What is the biological background to dry eye syndrome?
Dry eye, which is one of the most common diseases of the eye, develops when a reduction
in the quantity or quality of tears occurs. Any condition that reduces the production, alters the
composition or impedes the distribution of the tear film on the cornea can lead to instability of
this protective shield. Instability causes the tear film to break up earlier than normal, leading to
the formation of dry spots on the cornea. If not rectified, this can lead to dry eye.
The most common cause (aetiology) of dry eyes is an abnormality in the function of the lacrymal gland where most of the tear film is produced. However, it can also occur when the lacrymal gland is functioning normally. Sometimes dry eyes can develop if there is a deficiency in one of the components of the tear film.
The tear film on the cornea contains three layers.
The underlying mucin layer:
- consists of mucus that helps the tears to spread evenly and adhere to the epithelial surface of the cornea
- allows the eye to remain wet
- aids lubrication of the eye
The middle aqueous layer:
- makes up the majority of the tear film
- contains mostly water, ions and nutrients that are important to the health of the eye
- keeps the eye moist and clear
The outermost lipid layer:
- prevents the evaporation of tears from the surface of the eye and maintains surface tension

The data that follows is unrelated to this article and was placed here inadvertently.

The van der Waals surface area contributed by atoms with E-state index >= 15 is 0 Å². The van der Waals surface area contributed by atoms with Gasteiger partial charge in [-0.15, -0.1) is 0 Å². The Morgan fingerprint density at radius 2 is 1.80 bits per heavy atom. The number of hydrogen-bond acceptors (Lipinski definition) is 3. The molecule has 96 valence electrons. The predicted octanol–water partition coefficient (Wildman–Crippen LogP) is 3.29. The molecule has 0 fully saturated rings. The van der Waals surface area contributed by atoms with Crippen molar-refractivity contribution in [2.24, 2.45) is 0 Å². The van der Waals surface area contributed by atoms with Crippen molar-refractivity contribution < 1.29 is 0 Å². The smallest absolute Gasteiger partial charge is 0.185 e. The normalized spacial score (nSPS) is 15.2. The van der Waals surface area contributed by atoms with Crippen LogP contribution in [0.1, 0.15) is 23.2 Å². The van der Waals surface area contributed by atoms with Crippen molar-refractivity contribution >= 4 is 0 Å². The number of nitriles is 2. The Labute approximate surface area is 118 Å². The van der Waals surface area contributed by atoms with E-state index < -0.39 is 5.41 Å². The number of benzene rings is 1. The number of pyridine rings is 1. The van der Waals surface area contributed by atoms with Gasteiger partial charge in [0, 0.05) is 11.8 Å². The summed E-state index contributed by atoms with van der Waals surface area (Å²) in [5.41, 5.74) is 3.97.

It has been established that most forms of dry eye exhibit similar features:
- Symptoms - such as burning, dryness, redness, itching or grittiness in the eyes
- Damage to the ocular surface which can be diagnosed using dyes such as fluorescein, rose bengal and lissamine green
- Tear film instability - established by measurement of the tear break-up time
- Tear film hyperosmolarity (hypertonicity or surface tension) which is thought to be the common denominator between all forms of dry eye
Like most eye conditions, dry eyes are often related to other disorders in the body. For example, it is commonly associated with dryness of other mucous membranes. It can also be a sign of autoimmune diseases such as rheumatoid arthritis, lupus erythematosus or Sjögren's syndrome *.
There are many other causes of pathological dry eyes, such as age or medication.
In many patients, dry eyes are not associated with systemic diseases. In fact, they are often the result of aggressive environmental factors such as smoke, exhaust fumes, dust, air conditioning, prolonged use of a computer screen and contact lens wear. Refractive surgery that permanently changes the shape of the cornea can also result in dry eyes.
* Sjögren's syndrome:
For further information on this condition please visit the website of the British Sjögren's Syndrome Association.